Power of lifesaving research highlighted by charity CEO on World Cancer Day
Worldwide Cancer Research today (04 February 2021) announced that the University of Birmingham is home to one of the 16 new projects being funded in the UK and across the world to start new cancer cures.
The project – one of three based in the UK – has been awarded £170,685 to track immune cells to improve immunotherapy for patients.
On World Cancer Day, the charity’s CEO today highlighted the power of global research in saving and improving lives.
Reflecting on the past year, where global research accelerated a safe and effective COVID-19 vaccine on an unprecedented scale, Dr Helen Rippon underlined the importance of funding lifesaving research into new cures for cancer, and her hope that people would have a greater appreciation of the role research plays in saving lives.
Based at the University of Birmingham, Professor David Withers and his team are trying to find out more about how our immune system and immunotherapies work against cancer. They hope that a better understanding of these processes will help to improve the current immunotherapies, making them useful for more patients.
A total of 16 institutes, in 15 cities across eight countries have now received £3.2m of funding to fund research into 11 different cancer types, as well as fundamental research.
The other UK projects which will take place in Dundee and London respectively, involve:
- understanding the development of sarcoma – a rare tissue cancer – to identify new treatments
- finding out how to switch anti-cancer genes back ‘on’ to develop new treatments for Non-Hodgkin’s lymphoma
Since it was established in 1979, Worldwide Cancer Research has funded over £200million of research in over 30 countries to start new cancer cures.
Dr Helen Rippon, Chief Executive, Worldwide Cancer Research said:
“We are delighted to unveil the hugely exciting new research projects we’re funding on a day where the world comes together to highlight the importance of cancer prevention, detection and treatment.
“We care deeply about improving the lives of those with cancer, and are committed to making sure cancer research is at the top of the agenda in 2021.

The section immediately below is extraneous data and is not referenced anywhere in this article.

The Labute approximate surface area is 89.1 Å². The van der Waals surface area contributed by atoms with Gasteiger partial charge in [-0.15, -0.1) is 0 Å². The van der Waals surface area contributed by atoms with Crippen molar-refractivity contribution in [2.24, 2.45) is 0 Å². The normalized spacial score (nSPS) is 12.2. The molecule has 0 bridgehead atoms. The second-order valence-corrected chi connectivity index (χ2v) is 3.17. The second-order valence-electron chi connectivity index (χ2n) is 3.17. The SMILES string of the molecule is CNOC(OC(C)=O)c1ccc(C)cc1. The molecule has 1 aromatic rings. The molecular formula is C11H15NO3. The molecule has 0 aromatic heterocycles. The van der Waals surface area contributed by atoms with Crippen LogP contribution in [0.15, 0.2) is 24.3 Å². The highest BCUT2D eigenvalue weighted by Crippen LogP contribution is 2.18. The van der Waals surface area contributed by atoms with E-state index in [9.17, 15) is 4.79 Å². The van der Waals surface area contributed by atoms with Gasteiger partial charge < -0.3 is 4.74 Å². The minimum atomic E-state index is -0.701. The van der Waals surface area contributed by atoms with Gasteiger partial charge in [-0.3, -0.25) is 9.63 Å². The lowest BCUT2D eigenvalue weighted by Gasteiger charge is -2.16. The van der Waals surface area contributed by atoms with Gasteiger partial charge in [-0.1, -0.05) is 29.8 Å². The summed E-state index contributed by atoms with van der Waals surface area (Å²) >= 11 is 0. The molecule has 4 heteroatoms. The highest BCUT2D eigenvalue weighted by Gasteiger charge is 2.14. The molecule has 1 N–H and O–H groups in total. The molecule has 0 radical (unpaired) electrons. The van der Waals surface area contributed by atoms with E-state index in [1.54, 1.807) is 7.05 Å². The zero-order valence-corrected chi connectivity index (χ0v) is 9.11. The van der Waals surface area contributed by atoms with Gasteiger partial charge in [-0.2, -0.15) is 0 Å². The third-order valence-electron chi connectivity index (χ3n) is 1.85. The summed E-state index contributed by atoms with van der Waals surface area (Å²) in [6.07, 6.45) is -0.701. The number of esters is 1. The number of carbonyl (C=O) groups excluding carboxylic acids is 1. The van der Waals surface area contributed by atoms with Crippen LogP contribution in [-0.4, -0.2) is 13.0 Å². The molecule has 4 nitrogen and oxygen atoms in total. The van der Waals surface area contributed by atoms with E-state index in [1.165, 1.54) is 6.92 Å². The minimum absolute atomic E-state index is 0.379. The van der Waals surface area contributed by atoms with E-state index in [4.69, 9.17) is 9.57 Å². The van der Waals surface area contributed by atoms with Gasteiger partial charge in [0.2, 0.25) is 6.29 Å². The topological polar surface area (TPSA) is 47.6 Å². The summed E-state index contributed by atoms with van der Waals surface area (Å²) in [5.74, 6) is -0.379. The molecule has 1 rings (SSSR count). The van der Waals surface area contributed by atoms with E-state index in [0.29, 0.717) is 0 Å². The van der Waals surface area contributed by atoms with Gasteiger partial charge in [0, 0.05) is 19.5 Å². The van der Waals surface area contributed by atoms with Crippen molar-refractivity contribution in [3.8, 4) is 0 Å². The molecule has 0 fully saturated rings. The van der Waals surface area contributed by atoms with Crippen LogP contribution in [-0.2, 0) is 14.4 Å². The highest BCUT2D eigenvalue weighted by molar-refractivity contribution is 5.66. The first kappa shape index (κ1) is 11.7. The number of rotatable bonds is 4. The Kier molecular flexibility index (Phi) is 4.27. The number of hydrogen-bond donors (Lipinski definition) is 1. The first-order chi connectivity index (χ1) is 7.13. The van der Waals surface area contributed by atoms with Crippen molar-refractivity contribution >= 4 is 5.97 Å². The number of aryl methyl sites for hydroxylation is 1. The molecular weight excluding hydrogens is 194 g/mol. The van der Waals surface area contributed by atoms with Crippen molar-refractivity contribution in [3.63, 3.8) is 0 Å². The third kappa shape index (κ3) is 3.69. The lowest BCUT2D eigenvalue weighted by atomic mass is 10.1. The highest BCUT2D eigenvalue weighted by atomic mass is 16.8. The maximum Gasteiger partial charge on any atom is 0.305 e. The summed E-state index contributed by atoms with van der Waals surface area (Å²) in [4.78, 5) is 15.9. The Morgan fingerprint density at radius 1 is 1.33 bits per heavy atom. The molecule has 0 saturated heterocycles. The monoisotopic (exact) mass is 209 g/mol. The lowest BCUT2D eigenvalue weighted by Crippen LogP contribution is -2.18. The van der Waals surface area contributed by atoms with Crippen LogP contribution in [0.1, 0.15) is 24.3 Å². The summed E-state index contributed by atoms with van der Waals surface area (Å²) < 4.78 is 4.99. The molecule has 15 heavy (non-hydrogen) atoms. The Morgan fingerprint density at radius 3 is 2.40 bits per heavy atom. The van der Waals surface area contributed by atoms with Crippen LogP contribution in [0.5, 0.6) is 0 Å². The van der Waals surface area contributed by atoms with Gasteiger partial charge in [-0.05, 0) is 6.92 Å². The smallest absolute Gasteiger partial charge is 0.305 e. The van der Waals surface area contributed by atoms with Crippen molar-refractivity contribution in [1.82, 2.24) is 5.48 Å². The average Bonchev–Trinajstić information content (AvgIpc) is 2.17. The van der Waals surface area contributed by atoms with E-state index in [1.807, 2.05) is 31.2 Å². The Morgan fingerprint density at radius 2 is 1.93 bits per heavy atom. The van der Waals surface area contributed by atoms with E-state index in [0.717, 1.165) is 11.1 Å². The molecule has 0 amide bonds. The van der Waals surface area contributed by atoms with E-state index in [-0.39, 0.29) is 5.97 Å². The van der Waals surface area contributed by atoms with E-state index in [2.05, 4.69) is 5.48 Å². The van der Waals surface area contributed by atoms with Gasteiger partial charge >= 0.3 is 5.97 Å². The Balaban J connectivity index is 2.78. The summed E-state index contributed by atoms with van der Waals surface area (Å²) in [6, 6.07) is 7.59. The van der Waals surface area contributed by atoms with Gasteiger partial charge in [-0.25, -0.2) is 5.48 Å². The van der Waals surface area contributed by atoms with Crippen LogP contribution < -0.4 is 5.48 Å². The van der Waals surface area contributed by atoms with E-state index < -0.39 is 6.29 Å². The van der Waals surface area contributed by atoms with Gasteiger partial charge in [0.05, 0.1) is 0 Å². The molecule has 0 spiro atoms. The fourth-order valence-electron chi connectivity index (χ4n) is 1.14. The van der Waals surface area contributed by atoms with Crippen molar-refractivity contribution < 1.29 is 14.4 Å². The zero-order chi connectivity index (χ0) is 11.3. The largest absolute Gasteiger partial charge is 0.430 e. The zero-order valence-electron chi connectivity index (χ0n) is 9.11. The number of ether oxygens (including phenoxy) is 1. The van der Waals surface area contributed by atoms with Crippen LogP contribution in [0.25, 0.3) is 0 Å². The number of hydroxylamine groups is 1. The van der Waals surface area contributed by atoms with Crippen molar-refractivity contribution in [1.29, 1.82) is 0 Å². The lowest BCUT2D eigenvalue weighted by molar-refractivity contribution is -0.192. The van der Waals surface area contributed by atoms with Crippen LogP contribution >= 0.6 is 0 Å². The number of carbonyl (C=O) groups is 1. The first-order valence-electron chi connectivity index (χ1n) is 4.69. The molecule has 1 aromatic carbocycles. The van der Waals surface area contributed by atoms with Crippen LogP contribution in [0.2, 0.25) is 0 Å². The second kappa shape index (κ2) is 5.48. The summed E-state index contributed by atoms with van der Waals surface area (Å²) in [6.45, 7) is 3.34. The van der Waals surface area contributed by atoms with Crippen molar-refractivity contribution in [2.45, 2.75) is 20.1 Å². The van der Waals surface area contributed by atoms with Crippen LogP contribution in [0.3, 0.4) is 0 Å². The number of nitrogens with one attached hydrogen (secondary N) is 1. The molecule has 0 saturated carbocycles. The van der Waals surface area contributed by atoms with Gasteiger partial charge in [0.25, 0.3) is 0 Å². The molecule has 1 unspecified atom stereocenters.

“The past year has shown us the vital role research plays in improving the lives of people across the world, with the global research community coming together to deliver COVID-19 vaccines at phenomenal pace.
“It has also demonstrated what can be achieved when dedicated scientists with the brightest minds come together to solve a problem, and on World Cancer Day, I’d like to thank all of our supporters who continue to make our ground-breaking research possible. Together we will start new cancer cures.”
Professor David Withers, at the Institute of Immunology and Immunotherapy, University of Birmingham said:
“My father died of cancer in 2006. He was 59 when it was discovered. He was told there was nothing that could be done and he died less than 5 months later. This was very early in my research career, so focussing some of the research towards understanding fundamental aspects of the immune response to cancer became something I really wanted to do. I would like to think that treatment possibilities for all cancers are not too far away as we learn to better manipulate immune responses.
“Our project will increase our understanding of how immune cells get to cancers, how they change once there and why. Through better understanding the changes that occur within a cancer we hope that new ways to boost the response of immunotherapies will be clear and can be rapidly translated into helping patients.
“Being able to do research for a career is a huge privilege and is only possible thanks to the enormous support of charities such as Worldwide Cancer Research that provide so much of the funding involved in science.”
For more information about Worldwide Cancer Research or to make a find out how you can help us start new cancer cures, please visit: https://www.worldwidecancerresearch.org/support-us/donate/